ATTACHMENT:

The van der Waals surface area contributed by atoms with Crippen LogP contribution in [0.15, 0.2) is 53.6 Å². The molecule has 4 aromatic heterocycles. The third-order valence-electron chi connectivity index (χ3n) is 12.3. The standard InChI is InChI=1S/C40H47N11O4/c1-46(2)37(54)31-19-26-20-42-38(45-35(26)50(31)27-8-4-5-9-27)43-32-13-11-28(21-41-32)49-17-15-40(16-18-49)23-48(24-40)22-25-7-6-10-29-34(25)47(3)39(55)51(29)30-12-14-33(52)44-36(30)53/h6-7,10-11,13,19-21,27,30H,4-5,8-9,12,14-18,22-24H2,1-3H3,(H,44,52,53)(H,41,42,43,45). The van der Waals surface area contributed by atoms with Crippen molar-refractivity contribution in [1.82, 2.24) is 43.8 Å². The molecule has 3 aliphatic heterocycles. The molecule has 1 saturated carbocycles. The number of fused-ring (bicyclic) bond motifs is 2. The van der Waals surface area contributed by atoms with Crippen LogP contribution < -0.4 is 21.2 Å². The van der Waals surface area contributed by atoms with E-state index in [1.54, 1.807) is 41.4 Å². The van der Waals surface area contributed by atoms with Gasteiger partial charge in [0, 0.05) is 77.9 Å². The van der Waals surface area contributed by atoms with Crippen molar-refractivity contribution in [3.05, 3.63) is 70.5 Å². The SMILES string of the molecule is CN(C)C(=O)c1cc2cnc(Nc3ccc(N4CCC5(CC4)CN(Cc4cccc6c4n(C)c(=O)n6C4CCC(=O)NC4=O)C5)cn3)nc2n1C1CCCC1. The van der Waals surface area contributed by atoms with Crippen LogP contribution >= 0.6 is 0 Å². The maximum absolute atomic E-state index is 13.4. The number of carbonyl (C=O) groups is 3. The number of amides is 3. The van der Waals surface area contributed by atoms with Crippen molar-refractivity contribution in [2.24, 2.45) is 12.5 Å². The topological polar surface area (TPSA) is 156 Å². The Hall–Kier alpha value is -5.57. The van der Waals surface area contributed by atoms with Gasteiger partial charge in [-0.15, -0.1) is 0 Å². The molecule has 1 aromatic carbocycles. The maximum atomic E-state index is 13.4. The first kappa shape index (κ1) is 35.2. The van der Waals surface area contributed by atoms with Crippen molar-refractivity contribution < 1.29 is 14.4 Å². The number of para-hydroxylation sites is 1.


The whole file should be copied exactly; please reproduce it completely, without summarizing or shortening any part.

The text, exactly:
The van der Waals surface area contributed by atoms with Crippen LogP contribution in [0.15, 0.2) is 53.6 Å². The molecule has 4 aromatic heterocycles. The third-order valence-electron chi connectivity index (χ3n) is 12.3. The standard InChI is InChI=1S/C40H47N11O4/c1-46(2)37(54)31-19-26-20-42-38(45-35(26)50(31)27-8-4-5-9-27)43-32-13-11-28(21-41-32)49-17-15-40(16-18-49)23-48(24-40)22-25-7-6-10-29-34(25)47(3)39(55)51(29)30-12-14-33(52)44-36(30)53/h6-7,10-11,13,19-21,27,30H,4-5,8-9,12,14-18,22-24H2,1-3H3,(H,44,52,53)(H,41,42,43,45). The van der Waals surface area contributed by atoms with Crippen molar-refractivity contribution in [1.82, 2.24) is 43.8 Å². The molecule has 3 aliphatic heterocycles. The molecule has 1 saturated carbocycles. The number of fused-ring (bicyclic) bond motifs is 2. The van der Waals surface area contributed by atoms with Crippen LogP contribution < -0.4 is 21.2 Å². The van der Waals surface area contributed by atoms with E-state index in [1.54, 1.807) is 41.4 Å². The van der Waals surface area contributed by atoms with Gasteiger partial charge in [0, 0.05) is 77.9 Å². The van der Waals surface area contributed by atoms with Crippen molar-refractivity contribution in [3.05, 3.63) is 70.5 Å². The SMILES string of the molecule is CN(C)C(=O)c1cc2cnc(Nc3ccc(N4CCC5(CC4)CN(Cc4cccc6c4n(C)c(=O)n6C4CCC(=O)NC4=O)C5)cn3)nc2n1C1CCCC1. The van der Waals surface area contributed by atoms with Crippen LogP contribution >= 0.6 is 0 Å². The maximum absolute atomic E-state index is 13.4. The number of carbonyl (C=O) groups is 3. The number of amides is 3. The van der Waals surface area contributed by atoms with Crippen molar-refractivity contribution in [2.24, 2.45) is 12.5 Å². The topological polar surface area (TPSA) is 156 Å². The Hall–Kier alpha value is -5.57. The van der Waals surface area contributed by atoms with Gasteiger partial charge in [-0.15, -0.1) is 0 Å². The molecule has 1 aromatic carbocycles. The maximum atomic E-state index is 13.4. The first kappa shape index (κ1) is 35.2. The van der Waals surface area contributed by atoms with Crippen molar-refractivity contribution < 1.29 is 14.4 Å². The number of para-hydroxylation sites is 1.